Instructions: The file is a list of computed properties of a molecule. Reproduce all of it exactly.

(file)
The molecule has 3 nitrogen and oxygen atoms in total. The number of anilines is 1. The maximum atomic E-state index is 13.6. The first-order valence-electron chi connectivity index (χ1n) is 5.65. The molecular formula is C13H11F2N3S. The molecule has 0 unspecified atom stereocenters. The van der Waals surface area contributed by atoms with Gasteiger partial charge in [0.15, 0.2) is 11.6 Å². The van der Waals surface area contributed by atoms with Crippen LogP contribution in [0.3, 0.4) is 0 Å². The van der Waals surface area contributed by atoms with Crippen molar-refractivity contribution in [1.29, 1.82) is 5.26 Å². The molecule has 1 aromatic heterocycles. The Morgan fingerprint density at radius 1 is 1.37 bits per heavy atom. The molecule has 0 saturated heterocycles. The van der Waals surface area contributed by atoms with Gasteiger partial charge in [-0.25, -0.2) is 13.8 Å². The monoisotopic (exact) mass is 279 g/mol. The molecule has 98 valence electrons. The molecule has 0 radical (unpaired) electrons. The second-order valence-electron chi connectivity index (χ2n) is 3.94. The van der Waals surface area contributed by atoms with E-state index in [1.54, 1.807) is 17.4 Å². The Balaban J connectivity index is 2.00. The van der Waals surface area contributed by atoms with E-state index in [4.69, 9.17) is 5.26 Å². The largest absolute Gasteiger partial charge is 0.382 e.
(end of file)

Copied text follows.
The molecule has 3 nitrogen and oxygen atoms in total. The number of anilines is 1. The maximum atomic E-state index is 13.6. The first-order valence-electron chi connectivity index (χ1n) is 5.65. The molecular formula is C13H11F2N3S. The molecule has 0 unspecified atom stereocenters. The van der Waals surface area contributed by atoms with Gasteiger partial charge in [0.15, 0.2) is 11.6 Å². The van der Waals surface area contributed by atoms with Crippen LogP contribution in [0.3, 0.4) is 0 Å². The van der Waals surface area contributed by atoms with Crippen molar-refractivity contribution in [1.29, 1.82) is 5.26 Å². The molecule has 1 aromatic heterocycles. The Morgan fingerprint density at radius 1 is 1.37 bits per heavy atom. The molecule has 0 saturated heterocycles. The van der Waals surface area contributed by atoms with Gasteiger partial charge in [-0.25, -0.2) is 13.8 Å². The monoisotopic (exact) mass is 279 g/mol. The molecule has 98 valence electrons. The molecule has 0 radical (unpaired) electrons. The second-order valence-electron chi connectivity index (χ2n) is 3.94. The van der Waals surface area contributed by atoms with E-state index in [1.54, 1.807) is 17.4 Å². The Balaban J connectivity index is 2.00. The van der Waals surface area contributed by atoms with E-state index in [4.69, 9.17) is 5.26 Å². The largest absolute Gasteiger partial charge is 0.382 e.